Back inside, people were hunkering down on the floor, I assume with the goal of waiting as long as possible to have to stand outside. I personally just wanted to get where I needed to be, and so I headed towards the buses - but not before stopping in a random souvenir shop and buying Chapstick! This was really the first weekend of truly fall weather with dry air, and my lips had been feeling terrible but I hadn't had the opportunity to locate any lip balm. What better place than on the way to a marathon? I sort of chuckled to myself at the silliness of it all but my lips were SO happy. On the way to the bus we passed by the happiest bunch of people trying to bring people to Jesus you ever did see, smiling and shouting "Run to WIN! Run to JESUS!" and while I won't be converting any time soon their energy was truly delightful. Got on a bus (literally New Jersey city buses) without really waiting at all and ended up in the far back corner. The bus ride seemed to take ages, as they always do. I drank some water, ate a couple of ginger clif chews since my stomach was feeling a little unsettled, and chatted with the guy next to me who had run several times. I told him a little bit about the Boston course ("Oh, is that race hilly?) and he told me about a nightmare morning he'd experienced in the past at NYC when he took a later ferry, waited for an hour for a bus, and then the bus ride to the start village took 90 minutes (it should/did take 30 minutes in my experience). NO THANKS. You can bet I'll be on the 5:45 ferry no matter how long I have to wait in the village if (when) I run this race in the future.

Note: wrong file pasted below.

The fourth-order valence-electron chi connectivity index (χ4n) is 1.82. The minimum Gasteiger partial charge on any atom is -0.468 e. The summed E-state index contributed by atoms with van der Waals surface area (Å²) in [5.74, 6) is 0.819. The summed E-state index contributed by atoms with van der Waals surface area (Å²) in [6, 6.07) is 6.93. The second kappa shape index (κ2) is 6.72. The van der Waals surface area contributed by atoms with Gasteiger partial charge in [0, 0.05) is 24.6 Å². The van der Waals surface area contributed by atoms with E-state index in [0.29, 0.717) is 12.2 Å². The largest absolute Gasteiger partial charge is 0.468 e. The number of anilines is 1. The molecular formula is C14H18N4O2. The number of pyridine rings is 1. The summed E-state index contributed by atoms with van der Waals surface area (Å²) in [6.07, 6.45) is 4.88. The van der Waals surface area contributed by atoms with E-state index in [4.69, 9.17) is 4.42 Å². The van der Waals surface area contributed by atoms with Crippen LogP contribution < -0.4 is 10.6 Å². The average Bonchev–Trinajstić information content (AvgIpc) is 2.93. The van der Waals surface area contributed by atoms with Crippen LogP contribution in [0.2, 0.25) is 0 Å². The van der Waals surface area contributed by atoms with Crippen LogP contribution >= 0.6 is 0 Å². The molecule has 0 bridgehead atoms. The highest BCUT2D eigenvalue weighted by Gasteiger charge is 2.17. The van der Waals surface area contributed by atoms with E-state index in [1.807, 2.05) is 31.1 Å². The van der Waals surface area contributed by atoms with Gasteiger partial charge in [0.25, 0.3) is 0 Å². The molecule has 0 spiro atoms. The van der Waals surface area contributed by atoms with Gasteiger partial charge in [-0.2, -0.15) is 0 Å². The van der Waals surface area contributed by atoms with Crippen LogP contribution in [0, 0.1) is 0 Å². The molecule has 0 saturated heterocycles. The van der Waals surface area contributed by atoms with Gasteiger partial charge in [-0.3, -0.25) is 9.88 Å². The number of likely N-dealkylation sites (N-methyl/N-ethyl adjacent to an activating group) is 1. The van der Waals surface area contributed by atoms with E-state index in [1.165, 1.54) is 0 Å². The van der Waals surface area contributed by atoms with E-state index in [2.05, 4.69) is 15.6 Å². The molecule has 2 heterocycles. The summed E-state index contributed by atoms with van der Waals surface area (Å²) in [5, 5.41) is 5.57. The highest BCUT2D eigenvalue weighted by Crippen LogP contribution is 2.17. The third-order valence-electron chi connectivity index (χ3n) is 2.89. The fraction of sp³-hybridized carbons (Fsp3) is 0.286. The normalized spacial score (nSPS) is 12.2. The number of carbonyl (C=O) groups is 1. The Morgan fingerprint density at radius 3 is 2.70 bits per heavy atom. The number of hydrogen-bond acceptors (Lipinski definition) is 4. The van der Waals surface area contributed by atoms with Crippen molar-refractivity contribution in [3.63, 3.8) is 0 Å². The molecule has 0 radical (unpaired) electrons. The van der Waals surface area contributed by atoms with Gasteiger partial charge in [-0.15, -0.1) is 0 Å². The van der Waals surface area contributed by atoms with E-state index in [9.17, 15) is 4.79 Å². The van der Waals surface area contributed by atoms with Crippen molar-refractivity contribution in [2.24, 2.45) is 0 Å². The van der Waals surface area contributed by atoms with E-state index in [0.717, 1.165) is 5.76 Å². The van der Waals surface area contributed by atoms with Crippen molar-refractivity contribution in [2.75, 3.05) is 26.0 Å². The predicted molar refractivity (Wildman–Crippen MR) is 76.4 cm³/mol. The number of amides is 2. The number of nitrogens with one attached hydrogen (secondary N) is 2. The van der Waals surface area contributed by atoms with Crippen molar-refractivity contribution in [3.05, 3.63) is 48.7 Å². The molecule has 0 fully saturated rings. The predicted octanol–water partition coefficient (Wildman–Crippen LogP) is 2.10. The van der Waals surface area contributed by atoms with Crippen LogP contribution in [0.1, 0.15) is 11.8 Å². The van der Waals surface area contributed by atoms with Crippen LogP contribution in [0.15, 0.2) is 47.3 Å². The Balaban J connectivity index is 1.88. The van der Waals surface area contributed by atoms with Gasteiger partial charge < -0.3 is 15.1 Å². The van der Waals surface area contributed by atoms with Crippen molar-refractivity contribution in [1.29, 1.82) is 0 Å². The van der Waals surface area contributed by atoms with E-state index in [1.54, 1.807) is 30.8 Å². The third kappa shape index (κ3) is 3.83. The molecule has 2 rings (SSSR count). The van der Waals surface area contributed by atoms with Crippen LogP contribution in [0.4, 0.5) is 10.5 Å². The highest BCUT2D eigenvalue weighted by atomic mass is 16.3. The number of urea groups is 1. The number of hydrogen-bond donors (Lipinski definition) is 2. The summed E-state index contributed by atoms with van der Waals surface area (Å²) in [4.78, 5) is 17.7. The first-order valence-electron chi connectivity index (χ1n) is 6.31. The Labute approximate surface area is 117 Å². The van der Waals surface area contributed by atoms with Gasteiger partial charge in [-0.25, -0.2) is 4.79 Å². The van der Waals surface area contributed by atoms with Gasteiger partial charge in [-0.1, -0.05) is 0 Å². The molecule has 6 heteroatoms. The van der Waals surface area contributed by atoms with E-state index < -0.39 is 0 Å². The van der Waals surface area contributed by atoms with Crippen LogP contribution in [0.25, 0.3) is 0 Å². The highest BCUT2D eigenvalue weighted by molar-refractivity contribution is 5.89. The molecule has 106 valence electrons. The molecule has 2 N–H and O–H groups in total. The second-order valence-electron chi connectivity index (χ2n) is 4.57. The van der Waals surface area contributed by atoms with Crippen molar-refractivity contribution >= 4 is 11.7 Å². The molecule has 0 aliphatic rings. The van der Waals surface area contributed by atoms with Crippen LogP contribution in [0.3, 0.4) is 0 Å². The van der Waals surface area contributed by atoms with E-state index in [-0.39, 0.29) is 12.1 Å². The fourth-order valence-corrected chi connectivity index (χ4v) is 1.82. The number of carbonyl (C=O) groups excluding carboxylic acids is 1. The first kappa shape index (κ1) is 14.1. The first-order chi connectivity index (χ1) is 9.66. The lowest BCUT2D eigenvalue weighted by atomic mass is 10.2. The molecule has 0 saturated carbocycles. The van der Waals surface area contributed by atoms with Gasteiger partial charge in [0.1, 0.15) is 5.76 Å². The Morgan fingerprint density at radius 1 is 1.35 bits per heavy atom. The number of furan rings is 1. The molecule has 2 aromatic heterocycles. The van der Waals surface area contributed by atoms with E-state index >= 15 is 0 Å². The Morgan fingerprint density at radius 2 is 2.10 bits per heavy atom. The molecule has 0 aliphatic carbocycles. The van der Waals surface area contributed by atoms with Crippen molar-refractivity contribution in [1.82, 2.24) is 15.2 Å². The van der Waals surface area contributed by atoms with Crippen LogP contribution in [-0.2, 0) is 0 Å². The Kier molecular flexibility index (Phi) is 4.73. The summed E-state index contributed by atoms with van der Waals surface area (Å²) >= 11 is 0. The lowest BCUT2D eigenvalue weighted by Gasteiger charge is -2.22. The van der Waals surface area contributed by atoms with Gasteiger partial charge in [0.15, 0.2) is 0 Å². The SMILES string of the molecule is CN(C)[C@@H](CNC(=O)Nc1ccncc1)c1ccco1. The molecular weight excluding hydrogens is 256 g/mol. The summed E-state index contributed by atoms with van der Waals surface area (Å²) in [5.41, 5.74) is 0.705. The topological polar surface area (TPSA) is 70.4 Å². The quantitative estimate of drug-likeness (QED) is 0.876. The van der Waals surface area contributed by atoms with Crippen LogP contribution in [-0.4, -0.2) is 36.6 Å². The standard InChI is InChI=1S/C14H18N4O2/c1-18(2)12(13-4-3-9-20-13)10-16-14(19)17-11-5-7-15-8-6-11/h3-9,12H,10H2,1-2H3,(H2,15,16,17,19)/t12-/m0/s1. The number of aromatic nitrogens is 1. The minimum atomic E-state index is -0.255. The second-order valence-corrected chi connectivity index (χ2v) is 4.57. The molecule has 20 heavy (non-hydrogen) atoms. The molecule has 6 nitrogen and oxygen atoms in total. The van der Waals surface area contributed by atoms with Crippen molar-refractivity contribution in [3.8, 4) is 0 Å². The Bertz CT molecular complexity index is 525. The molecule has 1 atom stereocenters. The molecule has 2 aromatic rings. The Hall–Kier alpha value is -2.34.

We arrived at the fort around 7:15 and after a brief security checkpoint I was walking up into the fort. I wasn't really sure where anything was so just followed the signs to the blue village (there was a village for each start - green/orange/blue) where I AGAIN walked right into a porta potty with no line?! What parallel planet was this? I'm so used to spending like 17 hours at Boston waiting in line for the various porta potties along the way that this was just shocking. It actually felt pretty chilly at the village! Great vibes for racing, but it took a bit of effort to stay warm. I felt for the people who clearly hadn't thought this part through who were wandering around in shorts and these crappy plastic ponchos that they were giving out. I found a sunny spot and proceeded to eat my oatmeal, which was the least shitty 2 hours-cold oatmeal I've ever had! I actually didn't have trouble getting it down and was very happy about that. They were giving out handwarmers, so I stuck one in each glove (I somehow had the foresight to bright gloves for the village, which is very unlike me) and one at the back of my neck, which actually provided some really nice heat. Then I wrapped myself up in a mylar blanket from some long-forgotten Boston and I was perfectly cozy! I didn't bring any entertainment for the village, so just passed the time by scrolling through Instagram, people watching, and taking selfies.